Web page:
August 14, 2010

USAID-Funded Apparel Center to Provide Training to Thousands of Haïtians

The U.S. Agency for International Development (USAID) is an independent agency that provides economic, development and humanitarian assistance around the world in support of the foreign policy goals of the United States. The Washington, DC-based agency provides assistance in sub-Saharan Africa, Asia and the Near East, Latin America and the Caribbean, and Europe and Eurasia. Many people, for justifiable reasons, criticize the effectiveness of USAID’s programs and policies aimed at helping the world’s most underserved population. While I can write a book about many of USAID’s failures, and several have been written, I wish to discuss an initiative that has the potential of being one of USAID’s successes.

On August 11, 2010, USAID announced the opening of the Haïti Apparel Center (HAC). The new facility will help Haïti grow its private sector workforce by training more than 2,000 professionals per year to help meet the need for skilled workers in Haïti’s garment industry. In addition to providing vocational training, the center will further enable Haïti to maximize the benefits of the Haïtian Economic Lift Program (HELP) Act signed into law in May 2010, which improves U.S. market access for Haïtian apparel exports.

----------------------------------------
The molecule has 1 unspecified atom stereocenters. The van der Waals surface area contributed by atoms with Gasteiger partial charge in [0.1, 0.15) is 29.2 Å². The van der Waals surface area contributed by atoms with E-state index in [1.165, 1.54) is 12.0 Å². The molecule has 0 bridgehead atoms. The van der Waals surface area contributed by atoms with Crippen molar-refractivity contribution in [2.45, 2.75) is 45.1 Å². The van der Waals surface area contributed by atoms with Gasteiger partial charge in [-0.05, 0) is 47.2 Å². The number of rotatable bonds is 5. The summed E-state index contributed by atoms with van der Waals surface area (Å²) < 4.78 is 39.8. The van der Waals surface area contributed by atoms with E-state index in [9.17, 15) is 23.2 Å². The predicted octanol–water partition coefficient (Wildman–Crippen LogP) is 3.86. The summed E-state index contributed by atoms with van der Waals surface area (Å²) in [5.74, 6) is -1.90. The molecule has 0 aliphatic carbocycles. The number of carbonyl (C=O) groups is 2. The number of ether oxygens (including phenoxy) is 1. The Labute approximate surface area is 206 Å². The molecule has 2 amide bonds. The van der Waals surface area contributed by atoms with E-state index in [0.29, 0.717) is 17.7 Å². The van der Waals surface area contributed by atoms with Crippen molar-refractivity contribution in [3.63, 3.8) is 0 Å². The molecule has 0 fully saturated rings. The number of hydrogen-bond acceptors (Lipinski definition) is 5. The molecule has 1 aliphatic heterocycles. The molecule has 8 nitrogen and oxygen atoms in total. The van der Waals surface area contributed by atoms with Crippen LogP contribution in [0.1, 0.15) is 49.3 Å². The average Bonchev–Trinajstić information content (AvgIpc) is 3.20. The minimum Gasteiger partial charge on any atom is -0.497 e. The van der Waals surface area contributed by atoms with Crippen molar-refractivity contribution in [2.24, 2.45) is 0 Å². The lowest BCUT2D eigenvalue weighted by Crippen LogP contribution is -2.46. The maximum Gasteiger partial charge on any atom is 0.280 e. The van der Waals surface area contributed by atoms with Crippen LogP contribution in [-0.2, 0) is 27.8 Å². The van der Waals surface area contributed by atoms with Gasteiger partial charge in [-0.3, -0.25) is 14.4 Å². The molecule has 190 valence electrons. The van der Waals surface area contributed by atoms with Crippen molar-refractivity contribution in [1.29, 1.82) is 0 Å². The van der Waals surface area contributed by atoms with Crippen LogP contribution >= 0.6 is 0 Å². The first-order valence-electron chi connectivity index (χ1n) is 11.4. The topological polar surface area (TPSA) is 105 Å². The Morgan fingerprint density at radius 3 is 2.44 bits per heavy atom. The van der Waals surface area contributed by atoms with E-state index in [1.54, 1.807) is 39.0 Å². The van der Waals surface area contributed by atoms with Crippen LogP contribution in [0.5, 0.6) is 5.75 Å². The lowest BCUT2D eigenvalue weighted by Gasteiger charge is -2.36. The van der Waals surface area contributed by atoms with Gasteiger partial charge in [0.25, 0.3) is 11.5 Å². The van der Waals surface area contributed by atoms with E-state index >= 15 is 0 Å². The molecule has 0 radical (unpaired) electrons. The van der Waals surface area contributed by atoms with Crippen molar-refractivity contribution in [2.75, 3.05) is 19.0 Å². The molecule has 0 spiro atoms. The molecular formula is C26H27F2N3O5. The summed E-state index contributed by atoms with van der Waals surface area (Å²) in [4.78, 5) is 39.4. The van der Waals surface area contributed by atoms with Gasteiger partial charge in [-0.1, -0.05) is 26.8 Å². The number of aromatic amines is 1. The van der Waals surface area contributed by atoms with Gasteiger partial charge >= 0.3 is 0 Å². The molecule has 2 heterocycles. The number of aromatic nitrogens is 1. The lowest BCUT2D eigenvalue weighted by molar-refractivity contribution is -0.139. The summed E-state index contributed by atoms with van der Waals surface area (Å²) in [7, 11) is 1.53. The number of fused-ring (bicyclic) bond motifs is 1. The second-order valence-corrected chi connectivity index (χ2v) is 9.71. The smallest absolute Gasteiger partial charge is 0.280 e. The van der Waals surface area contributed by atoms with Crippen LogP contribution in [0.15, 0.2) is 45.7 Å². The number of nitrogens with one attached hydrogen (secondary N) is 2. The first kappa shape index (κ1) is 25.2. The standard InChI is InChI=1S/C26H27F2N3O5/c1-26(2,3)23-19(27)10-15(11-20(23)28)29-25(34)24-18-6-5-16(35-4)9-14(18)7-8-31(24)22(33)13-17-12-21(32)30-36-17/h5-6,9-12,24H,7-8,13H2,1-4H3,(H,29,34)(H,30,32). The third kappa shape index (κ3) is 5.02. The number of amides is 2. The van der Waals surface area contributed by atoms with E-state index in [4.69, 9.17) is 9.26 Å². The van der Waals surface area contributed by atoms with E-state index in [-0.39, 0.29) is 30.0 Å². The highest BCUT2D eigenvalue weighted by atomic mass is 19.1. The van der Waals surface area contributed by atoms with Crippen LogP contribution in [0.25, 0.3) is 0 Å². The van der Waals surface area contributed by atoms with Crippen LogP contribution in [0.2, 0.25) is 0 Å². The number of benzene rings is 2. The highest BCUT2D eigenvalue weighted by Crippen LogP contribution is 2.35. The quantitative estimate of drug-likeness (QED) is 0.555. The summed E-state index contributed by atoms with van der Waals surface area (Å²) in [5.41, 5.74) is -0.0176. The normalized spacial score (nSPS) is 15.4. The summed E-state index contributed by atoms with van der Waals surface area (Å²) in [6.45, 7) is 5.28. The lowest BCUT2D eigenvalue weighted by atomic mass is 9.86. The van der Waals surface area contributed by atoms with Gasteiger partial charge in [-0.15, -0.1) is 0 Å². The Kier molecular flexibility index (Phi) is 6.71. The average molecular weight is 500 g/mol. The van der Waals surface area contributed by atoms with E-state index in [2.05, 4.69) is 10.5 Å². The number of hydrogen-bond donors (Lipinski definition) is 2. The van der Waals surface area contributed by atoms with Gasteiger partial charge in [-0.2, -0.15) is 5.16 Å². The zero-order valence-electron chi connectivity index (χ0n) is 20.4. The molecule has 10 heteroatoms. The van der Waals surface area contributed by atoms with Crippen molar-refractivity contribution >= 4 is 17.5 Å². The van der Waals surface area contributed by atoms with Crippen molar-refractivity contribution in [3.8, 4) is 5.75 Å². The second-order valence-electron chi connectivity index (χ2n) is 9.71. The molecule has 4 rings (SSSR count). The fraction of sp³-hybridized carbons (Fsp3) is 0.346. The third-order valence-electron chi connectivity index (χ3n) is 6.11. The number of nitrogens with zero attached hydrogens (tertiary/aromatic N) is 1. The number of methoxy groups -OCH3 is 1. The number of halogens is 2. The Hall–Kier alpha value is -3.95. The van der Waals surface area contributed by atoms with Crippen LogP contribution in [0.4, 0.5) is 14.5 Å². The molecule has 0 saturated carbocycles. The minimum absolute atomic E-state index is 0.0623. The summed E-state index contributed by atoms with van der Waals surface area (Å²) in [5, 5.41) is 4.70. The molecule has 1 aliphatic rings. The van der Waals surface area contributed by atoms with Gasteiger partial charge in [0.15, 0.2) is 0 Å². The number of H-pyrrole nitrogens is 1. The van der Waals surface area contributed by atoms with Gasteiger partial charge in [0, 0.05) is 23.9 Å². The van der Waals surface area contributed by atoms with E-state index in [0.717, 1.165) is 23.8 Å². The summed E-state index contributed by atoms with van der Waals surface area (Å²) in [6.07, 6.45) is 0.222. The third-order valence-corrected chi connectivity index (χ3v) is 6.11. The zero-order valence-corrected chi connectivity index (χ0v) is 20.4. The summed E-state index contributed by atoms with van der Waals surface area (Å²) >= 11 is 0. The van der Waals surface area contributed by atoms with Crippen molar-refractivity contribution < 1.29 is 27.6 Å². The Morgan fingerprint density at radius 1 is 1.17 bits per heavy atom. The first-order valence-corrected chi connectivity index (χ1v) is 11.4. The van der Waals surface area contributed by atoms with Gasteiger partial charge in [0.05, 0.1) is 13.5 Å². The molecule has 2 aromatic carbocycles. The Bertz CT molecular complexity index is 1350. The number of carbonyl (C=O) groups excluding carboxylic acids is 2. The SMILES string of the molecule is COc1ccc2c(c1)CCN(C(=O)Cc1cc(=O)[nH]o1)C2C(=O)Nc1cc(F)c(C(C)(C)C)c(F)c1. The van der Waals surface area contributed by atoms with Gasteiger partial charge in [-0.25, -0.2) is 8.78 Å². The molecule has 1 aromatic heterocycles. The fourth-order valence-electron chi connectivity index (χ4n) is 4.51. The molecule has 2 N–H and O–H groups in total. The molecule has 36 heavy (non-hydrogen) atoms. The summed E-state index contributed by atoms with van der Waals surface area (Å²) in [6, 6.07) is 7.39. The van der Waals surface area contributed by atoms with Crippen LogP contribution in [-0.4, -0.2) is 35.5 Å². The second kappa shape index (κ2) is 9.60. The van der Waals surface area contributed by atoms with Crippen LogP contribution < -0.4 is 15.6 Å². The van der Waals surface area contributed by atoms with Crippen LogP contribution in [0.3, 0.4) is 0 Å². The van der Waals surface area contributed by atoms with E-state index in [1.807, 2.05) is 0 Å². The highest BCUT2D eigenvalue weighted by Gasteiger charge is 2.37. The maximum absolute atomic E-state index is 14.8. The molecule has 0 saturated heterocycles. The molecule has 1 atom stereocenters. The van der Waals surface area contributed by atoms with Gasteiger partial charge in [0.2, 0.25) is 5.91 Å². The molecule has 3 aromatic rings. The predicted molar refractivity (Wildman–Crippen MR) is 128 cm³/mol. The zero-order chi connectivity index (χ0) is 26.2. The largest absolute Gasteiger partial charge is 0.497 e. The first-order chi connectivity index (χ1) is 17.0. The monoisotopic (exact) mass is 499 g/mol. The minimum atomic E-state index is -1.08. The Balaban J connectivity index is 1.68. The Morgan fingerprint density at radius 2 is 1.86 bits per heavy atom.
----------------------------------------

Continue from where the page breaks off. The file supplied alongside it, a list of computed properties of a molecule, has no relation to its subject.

According to the USAID announcement, “In the 1980s there were about 150,000 garment workers in Haïti; now there are around 20,000. The value of Haïtian apparel exports to the United States in 2009 amounted to roughly $512 million, employing more than 25,000 Haïtians. The HELP Act, which has been widely supported by Congress, significantly expands Haïti’s trade preferences to the U.S. It also promotes investment in Haïti and supports the rebuilding of the garment sector which was significantly damaged over the years due to political unrest and more recently by the earthquake. According to a Congressional Research Service report issued in June, rebuilding costs for the industry are estimated at $38 million to refurbish damaged buildings, replace machinery and train new employees.”

The HAC is part of “Konbit Ak Tet Ansanm” (KATA), a four-year, $104.8 million USAID designed and financed job-creation initiative. In partnership with CHF International, it provides training and improves manufacturing skills of workers involved in the textile industry -- including sewing machine operators and mechanics and quality-control supervisors. The facility also offers executive seminars to senior managers, factory owners and leaders in the business community.

All applicants take a test on dexterity, color blindness, basic literacy and numeracy. Students who are accepted as sewing machine operators are then enrolled for a six-week course that includes training on how to work in a formal work environment and a curriculum developed by [TC]2, one of the leading associations that represents garment buyers. After graduating from the program, students will be highly sought after by employers. In advance of its formal opening, the HAC has trained more than 50 sewing machine operators, and 13 operator trainers have already graduated. All of these students are now employed -- and the operators now rank among the top performers in local garment assembly plants.

The more than 6,000-square-meter HAC facility was provided by the Government of Haïti and renovated and operated by USAID partner CHF International-Haïti. It is located in the SONAPI industrial park -- minutes from the garment factories in and around Haïti’s capital of Port-au-Prince and close to workers’ residential neighborhoods.

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